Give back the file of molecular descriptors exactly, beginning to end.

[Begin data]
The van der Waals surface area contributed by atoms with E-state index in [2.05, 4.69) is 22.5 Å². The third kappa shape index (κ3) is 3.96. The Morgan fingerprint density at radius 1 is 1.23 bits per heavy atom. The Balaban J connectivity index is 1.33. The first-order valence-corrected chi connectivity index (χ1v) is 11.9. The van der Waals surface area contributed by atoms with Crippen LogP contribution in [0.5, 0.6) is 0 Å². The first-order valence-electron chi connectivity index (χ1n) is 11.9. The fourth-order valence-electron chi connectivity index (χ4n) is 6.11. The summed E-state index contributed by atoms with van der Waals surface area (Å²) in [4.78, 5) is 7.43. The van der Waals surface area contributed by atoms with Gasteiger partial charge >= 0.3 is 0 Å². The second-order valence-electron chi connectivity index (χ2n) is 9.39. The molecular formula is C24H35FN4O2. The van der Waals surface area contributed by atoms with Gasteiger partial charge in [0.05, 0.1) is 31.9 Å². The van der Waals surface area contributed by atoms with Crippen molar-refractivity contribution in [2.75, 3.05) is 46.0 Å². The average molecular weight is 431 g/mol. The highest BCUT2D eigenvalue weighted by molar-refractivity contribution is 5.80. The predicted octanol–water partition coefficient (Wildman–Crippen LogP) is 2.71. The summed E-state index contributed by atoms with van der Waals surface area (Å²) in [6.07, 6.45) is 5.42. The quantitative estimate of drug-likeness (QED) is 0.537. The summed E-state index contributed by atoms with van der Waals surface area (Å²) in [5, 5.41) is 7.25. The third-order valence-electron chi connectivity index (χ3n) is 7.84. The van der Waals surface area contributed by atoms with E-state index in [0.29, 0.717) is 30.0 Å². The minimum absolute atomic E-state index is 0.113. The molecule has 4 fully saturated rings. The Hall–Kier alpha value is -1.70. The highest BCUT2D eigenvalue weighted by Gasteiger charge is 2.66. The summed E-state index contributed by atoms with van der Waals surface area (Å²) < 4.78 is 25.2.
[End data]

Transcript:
The van der Waals surface area contributed by atoms with E-state index in [2.05, 4.69) is 22.5 Å². The third kappa shape index (κ3) is 3.96. The Morgan fingerprint density at radius 1 is 1.23 bits per heavy atom. The Balaban J connectivity index is 1.33. The first-order valence-corrected chi connectivity index (χ1v) is 11.9. The van der Waals surface area contributed by atoms with Crippen LogP contribution in [0.5, 0.6) is 0 Å². The first-order valence-electron chi connectivity index (χ1n) is 11.9. The fourth-order valence-electron chi connectivity index (χ4n) is 6.11. The summed E-state index contributed by atoms with van der Waals surface area (Å²) in [4.78, 5) is 7.43. The van der Waals surface area contributed by atoms with Gasteiger partial charge >= 0.3 is 0 Å². The second-order valence-electron chi connectivity index (χ2n) is 9.39. The molecular formula is C24H35FN4O2. The van der Waals surface area contributed by atoms with Gasteiger partial charge in [0.05, 0.1) is 31.9 Å². The van der Waals surface area contributed by atoms with Crippen molar-refractivity contribution in [2.75, 3.05) is 46.0 Å². The average molecular weight is 431 g/mol. The highest BCUT2D eigenvalue weighted by molar-refractivity contribution is 5.80. The predicted octanol–water partition coefficient (Wildman–Crippen LogP) is 2.71. The summed E-state index contributed by atoms with van der Waals surface area (Å²) in [6.07, 6.45) is 5.42. The quantitative estimate of drug-likeness (QED) is 0.537. The summed E-state index contributed by atoms with van der Waals surface area (Å²) in [5, 5.41) is 7.25. The third-order valence-electron chi connectivity index (χ3n) is 7.84. The van der Waals surface area contributed by atoms with E-state index in [0.29, 0.717) is 30.0 Å². The minimum absolute atomic E-state index is 0.113. The molecule has 4 fully saturated rings. The Hall–Kier alpha value is -1.70. The highest BCUT2D eigenvalue weighted by Gasteiger charge is 2.66. The summed E-state index contributed by atoms with van der Waals surface area (Å²) < 4.78 is 25.2.